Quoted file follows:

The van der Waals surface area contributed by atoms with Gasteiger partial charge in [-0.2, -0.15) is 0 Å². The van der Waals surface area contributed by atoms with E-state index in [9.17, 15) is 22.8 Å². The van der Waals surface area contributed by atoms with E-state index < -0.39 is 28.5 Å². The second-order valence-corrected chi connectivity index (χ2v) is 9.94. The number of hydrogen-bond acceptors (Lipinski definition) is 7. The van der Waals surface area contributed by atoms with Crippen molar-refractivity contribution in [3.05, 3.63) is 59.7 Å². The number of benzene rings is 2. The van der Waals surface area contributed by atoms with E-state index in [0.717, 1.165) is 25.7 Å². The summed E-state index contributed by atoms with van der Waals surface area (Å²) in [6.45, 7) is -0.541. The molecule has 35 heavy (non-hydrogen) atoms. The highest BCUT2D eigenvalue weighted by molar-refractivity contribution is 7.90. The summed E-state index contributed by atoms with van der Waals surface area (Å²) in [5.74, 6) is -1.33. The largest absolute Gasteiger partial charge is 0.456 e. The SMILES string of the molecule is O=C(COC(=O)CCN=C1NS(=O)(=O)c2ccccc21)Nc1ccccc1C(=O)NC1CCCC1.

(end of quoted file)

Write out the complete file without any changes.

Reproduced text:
The van der Waals surface area contributed by atoms with Gasteiger partial charge in [-0.2, -0.15) is 0 Å². The van der Waals surface area contributed by atoms with E-state index in [9.17, 15) is 22.8 Å². The van der Waals surface area contributed by atoms with E-state index < -0.39 is 28.5 Å². The second-order valence-corrected chi connectivity index (χ2v) is 9.94. The number of hydrogen-bond acceptors (Lipinski definition) is 7. The van der Waals surface area contributed by atoms with Crippen molar-refractivity contribution in [3.05, 3.63) is 59.7 Å². The number of benzene rings is 2. The van der Waals surface area contributed by atoms with E-state index in [0.717, 1.165) is 25.7 Å². The summed E-state index contributed by atoms with van der Waals surface area (Å²) in [6.45, 7) is -0.541. The molecule has 35 heavy (non-hydrogen) atoms. The highest BCUT2D eigenvalue weighted by molar-refractivity contribution is 7.90. The summed E-state index contributed by atoms with van der Waals surface area (Å²) in [5.74, 6) is -1.33. The largest absolute Gasteiger partial charge is 0.456 e. The SMILES string of the molecule is O=C(COC(=O)CCN=C1NS(=O)(=O)c2ccccc21)Nc1ccccc1C(=O)NC1CCCC1.